Found in the waters of both the Mediterranean Sea and Japan, a tiny invertebrate called Turritopsis dohrnii is a new hope of bringing long-life to humans.
Formerly known as Turritopsis nutricula, scientists first discovered the immortal jellyfish in 1883, when they found it swimming in the warm waters of the Mediterranean.
But it would take another century for scientists to discover the species’ unique abilities ...
Turritopsis dohrnii, like any other type of jellyfish, starts out as larva developed from a fertilized egg to create what is known as a planula.
When fully grown, this jellyfish measures 4.5 mm: about the width of your pinky fingernail.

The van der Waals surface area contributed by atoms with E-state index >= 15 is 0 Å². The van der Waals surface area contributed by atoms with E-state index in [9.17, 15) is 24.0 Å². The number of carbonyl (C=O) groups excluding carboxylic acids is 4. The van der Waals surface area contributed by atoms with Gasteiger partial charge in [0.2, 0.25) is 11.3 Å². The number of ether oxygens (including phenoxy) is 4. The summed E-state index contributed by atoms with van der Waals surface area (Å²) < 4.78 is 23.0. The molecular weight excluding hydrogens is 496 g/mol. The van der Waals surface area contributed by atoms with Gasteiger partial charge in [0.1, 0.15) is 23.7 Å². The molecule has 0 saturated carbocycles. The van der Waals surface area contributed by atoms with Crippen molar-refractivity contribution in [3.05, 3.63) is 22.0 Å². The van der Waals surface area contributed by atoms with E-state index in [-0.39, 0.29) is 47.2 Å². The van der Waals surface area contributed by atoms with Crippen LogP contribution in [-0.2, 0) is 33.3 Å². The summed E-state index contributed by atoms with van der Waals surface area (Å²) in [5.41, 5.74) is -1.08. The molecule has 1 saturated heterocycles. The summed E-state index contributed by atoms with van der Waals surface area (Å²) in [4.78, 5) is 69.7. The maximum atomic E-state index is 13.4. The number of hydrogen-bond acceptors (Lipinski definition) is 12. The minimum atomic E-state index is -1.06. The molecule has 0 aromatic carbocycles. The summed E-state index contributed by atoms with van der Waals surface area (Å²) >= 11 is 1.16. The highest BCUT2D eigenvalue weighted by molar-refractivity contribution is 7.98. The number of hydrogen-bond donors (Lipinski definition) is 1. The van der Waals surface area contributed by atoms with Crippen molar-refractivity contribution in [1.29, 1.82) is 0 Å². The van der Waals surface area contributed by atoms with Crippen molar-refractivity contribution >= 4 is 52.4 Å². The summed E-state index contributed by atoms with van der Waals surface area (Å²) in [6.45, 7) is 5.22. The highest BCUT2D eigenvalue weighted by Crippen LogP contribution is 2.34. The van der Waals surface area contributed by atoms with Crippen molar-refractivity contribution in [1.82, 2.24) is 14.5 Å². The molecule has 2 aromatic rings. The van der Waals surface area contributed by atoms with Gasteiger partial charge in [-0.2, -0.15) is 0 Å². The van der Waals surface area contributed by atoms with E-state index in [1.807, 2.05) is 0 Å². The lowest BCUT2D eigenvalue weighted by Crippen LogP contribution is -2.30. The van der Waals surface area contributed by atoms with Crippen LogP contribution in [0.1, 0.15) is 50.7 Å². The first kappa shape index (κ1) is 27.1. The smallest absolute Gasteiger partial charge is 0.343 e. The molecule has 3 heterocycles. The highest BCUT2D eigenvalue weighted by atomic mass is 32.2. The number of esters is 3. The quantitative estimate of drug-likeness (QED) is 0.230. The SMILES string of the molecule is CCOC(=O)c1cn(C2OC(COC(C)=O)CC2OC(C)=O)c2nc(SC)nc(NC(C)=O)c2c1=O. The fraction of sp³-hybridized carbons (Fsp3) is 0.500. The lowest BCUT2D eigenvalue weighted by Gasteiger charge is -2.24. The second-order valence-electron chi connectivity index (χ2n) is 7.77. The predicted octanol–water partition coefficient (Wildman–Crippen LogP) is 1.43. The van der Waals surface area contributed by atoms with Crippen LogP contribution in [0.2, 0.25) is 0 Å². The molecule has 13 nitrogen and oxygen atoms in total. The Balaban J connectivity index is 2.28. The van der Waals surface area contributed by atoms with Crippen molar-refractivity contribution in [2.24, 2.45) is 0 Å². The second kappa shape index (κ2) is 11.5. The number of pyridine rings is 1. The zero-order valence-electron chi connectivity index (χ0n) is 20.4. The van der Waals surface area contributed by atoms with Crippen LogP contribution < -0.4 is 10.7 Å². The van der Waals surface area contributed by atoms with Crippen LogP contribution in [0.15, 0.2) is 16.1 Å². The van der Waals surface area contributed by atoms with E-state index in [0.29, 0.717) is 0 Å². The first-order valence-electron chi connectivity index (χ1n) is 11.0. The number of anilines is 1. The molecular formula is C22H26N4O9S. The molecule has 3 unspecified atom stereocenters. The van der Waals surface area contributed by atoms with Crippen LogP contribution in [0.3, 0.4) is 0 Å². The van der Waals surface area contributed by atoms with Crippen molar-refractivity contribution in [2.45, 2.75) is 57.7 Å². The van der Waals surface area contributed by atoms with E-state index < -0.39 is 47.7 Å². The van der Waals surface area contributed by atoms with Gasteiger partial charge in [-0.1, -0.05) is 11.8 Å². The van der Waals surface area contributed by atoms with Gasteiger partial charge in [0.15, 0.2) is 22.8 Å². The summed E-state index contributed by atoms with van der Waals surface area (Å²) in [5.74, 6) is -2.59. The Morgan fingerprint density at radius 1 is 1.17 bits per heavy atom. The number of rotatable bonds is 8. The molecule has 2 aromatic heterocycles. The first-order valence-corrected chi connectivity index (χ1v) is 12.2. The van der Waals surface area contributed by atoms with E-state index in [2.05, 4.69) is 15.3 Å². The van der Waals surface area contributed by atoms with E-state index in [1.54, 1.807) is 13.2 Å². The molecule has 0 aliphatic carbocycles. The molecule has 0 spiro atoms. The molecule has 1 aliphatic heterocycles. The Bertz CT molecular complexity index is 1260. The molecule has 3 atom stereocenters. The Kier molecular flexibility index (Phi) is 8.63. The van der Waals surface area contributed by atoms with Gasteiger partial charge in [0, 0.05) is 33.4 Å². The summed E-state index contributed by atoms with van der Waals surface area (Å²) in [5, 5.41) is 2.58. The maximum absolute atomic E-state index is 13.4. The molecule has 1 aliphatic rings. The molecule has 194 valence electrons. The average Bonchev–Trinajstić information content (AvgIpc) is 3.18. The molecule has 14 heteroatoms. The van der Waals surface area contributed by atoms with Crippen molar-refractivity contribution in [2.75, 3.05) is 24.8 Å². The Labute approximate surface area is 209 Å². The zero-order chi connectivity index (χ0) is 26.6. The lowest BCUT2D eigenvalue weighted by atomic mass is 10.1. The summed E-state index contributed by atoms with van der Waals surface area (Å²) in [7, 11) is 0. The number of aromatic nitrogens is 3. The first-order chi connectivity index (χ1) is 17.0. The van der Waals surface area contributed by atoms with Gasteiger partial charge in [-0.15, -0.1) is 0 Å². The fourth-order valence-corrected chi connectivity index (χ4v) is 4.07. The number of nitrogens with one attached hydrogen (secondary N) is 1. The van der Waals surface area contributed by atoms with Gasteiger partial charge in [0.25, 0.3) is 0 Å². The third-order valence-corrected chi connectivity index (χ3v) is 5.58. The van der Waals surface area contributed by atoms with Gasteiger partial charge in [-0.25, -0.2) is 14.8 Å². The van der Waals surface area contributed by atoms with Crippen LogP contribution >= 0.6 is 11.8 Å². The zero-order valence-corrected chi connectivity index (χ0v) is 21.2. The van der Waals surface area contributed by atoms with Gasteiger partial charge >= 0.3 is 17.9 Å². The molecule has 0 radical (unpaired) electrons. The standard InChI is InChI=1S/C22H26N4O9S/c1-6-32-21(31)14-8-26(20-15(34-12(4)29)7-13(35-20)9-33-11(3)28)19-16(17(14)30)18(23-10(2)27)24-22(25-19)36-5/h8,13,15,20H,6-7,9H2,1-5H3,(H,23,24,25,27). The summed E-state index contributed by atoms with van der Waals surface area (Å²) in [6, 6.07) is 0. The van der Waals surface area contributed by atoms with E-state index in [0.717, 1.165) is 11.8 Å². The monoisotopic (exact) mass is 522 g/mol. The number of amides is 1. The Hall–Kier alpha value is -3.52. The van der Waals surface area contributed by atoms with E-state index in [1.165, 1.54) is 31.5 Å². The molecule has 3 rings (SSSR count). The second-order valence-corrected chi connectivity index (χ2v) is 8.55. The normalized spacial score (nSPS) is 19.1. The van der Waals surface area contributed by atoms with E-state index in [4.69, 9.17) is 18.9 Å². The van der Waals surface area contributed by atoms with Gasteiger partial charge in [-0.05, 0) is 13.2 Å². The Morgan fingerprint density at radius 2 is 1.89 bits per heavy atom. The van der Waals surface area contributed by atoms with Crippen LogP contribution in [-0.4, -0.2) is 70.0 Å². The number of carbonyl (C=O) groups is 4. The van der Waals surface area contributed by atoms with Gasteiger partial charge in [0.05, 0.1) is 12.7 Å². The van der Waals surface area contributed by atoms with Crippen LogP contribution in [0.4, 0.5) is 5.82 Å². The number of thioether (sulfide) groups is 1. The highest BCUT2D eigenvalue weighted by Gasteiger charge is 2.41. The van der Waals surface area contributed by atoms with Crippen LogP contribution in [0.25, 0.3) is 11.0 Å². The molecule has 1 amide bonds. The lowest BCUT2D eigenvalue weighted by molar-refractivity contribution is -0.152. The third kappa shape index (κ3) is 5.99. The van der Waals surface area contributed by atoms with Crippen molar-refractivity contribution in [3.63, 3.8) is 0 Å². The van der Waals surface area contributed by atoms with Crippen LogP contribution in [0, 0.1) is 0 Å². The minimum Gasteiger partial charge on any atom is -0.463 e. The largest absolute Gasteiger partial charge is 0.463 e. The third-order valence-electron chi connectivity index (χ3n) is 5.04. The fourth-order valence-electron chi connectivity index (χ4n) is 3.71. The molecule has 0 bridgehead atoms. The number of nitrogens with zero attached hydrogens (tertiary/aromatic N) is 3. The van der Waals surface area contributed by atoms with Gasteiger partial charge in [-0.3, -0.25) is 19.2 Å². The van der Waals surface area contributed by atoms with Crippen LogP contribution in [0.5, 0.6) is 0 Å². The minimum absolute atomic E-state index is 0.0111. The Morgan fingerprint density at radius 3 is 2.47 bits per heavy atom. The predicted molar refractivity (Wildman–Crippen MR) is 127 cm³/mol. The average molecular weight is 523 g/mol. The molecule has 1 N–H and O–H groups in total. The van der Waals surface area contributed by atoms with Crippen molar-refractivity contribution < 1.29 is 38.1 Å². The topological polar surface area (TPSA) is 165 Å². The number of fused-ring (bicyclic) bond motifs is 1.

This tiny being may not seem like much, but its singular survival skill allows it to adapt to various environmental threats, from physical harm to starvation.
Let's give an example...
On a cellular level, this means that the immortal jellyfish will effectively recycle its existing cells to form a new self in a process known as “transdifferentiation.”
While researchers still have a long way to go in understanding just how the process which puts the “immortal” in “immortal jellyfish,” can work to benefit humans, big strides are being made one step at a time.